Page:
With the Great Story of Soda Buddi, it is not that debutant director Jyothi Rao Mohith miscalculated his filmmaking sense; he probably underestimated the mediocrity of his genius. But, without doubt, it does achieve to do what most filmmakers dread -- irritate the viewers.
With an abnormal length (154 minutes), the film is neither a melodramatic take on a father and son relationship, nor is it teenage romance nor is it horror. And by the end of it, you are left wondering, was it the director’s fault of making the film or was it your fault to have spent time and money to watch it.
In short, the film is about unfulfilled dreams of the dead, which the director projects with a lot of subplots. It revolves around Soda Buddi and his love stories, a short-film director, a boy who is trying hard to get some money to solve his sister’s problem and the relationship between a father and his grown up son.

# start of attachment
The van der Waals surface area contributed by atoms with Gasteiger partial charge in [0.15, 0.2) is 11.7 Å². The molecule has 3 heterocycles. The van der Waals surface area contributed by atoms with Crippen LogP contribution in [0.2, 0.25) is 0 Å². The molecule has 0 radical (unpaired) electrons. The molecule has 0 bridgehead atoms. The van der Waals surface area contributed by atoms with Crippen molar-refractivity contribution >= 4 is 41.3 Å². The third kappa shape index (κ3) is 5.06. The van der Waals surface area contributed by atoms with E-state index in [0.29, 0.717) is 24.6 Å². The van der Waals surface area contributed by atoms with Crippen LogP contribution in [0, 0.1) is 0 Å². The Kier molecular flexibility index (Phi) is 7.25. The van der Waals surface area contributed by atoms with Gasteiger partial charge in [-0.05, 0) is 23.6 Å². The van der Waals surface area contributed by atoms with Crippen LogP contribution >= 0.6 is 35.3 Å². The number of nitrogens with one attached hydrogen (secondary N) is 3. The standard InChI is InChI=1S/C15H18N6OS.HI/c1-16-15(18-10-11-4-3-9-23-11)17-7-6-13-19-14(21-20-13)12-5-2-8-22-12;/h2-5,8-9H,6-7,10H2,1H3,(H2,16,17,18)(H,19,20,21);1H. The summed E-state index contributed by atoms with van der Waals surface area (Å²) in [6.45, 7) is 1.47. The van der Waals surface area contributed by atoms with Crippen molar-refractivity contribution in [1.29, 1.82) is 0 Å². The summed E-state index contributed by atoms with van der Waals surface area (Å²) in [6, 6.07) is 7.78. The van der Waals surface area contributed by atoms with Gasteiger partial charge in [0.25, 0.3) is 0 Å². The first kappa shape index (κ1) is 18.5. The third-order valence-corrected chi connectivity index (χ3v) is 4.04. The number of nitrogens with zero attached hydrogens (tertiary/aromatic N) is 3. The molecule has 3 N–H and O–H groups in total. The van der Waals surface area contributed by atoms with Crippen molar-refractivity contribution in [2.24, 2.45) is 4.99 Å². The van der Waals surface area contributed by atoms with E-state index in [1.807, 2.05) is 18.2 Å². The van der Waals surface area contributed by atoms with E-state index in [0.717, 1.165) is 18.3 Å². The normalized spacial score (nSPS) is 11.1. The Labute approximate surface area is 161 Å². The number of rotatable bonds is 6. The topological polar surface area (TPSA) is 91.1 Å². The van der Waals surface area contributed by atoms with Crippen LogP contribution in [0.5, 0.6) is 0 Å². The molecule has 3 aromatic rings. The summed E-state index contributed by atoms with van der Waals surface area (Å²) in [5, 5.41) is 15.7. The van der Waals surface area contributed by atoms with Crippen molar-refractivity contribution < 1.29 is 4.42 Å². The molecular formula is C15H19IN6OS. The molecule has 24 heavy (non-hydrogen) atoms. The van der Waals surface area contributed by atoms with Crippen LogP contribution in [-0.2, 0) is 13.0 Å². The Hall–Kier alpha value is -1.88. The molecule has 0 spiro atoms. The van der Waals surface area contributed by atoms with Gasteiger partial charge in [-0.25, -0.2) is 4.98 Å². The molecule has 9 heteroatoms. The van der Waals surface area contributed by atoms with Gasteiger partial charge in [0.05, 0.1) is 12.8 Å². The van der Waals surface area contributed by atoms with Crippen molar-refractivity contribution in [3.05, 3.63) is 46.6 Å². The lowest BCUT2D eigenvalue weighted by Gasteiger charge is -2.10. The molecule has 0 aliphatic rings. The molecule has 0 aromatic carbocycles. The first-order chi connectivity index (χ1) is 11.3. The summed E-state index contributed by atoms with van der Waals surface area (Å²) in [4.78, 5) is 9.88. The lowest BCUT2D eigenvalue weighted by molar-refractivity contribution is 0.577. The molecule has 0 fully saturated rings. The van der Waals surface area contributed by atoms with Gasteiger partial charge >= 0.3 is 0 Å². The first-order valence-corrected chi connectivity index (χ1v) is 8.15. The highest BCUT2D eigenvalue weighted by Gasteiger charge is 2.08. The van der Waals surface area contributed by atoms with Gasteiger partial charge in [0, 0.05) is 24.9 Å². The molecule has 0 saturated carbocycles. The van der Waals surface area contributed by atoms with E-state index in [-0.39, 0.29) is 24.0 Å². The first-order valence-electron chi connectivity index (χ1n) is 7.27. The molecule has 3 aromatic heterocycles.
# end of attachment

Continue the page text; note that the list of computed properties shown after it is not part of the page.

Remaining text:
Though the film begins well, the director loses all the plots midway. To get some connect with the audience, he tries using double meaning and vulgar dialogues. A couple of scenes even achieve comic lunacy.
With many newcomers, there is an overdose of Utpal, the hero of the film, who overreacts in most situations. Sushmita and Anusha as heroines have individually managed to do well in their debut. Achyuth Kumar’s presence does very little to the film. The director has taken an actor like Rangayana Raghu for granted and the few scenes with him do not create a good impression.
Cameraman Harish Nayak fails to create any magic, although he has managed to capture some good locations for the songs. The editor’s job is quite shabby and he can take credit for the film’s collapse.
Music director Mithun has tried to come up with a decent score.
Overall, Jyothi Rao Mohith has the flair, but he should not have begun his journey by claiming ‘greatness’.